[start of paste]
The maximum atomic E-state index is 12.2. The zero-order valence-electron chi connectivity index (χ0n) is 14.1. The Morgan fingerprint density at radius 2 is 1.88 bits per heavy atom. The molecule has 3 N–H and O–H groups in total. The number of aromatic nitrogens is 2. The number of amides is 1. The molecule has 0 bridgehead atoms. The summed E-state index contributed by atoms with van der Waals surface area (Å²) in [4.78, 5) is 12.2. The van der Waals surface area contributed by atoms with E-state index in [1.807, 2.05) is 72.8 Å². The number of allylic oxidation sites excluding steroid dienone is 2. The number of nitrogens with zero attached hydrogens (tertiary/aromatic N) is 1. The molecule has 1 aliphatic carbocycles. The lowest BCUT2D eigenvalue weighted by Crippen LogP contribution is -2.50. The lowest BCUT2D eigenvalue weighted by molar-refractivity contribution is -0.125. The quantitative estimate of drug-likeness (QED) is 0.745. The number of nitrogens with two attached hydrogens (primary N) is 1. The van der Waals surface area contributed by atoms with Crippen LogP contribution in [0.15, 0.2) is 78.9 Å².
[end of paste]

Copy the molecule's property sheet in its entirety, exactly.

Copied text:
The maximum atomic E-state index is 12.2. The zero-order valence-electron chi connectivity index (χ0n) is 14.1. The Morgan fingerprint density at radius 2 is 1.88 bits per heavy atom. The molecule has 3 N–H and O–H groups in total. The number of aromatic nitrogens is 2. The number of amides is 1. The molecule has 0 bridgehead atoms. The summed E-state index contributed by atoms with van der Waals surface area (Å²) in [4.78, 5) is 12.2. The van der Waals surface area contributed by atoms with E-state index in [1.807, 2.05) is 72.8 Å². The number of allylic oxidation sites excluding steroid dienone is 2. The number of nitrogens with zero attached hydrogens (tertiary/aromatic N) is 1. The molecule has 1 aliphatic carbocycles. The lowest BCUT2D eigenvalue weighted by Crippen LogP contribution is -2.50. The lowest BCUT2D eigenvalue weighted by molar-refractivity contribution is -0.125. The quantitative estimate of drug-likeness (QED) is 0.745. The number of nitrogens with two attached hydrogens (primary N) is 1. The van der Waals surface area contributed by atoms with Crippen LogP contribution in [0.15, 0.2) is 78.9 Å².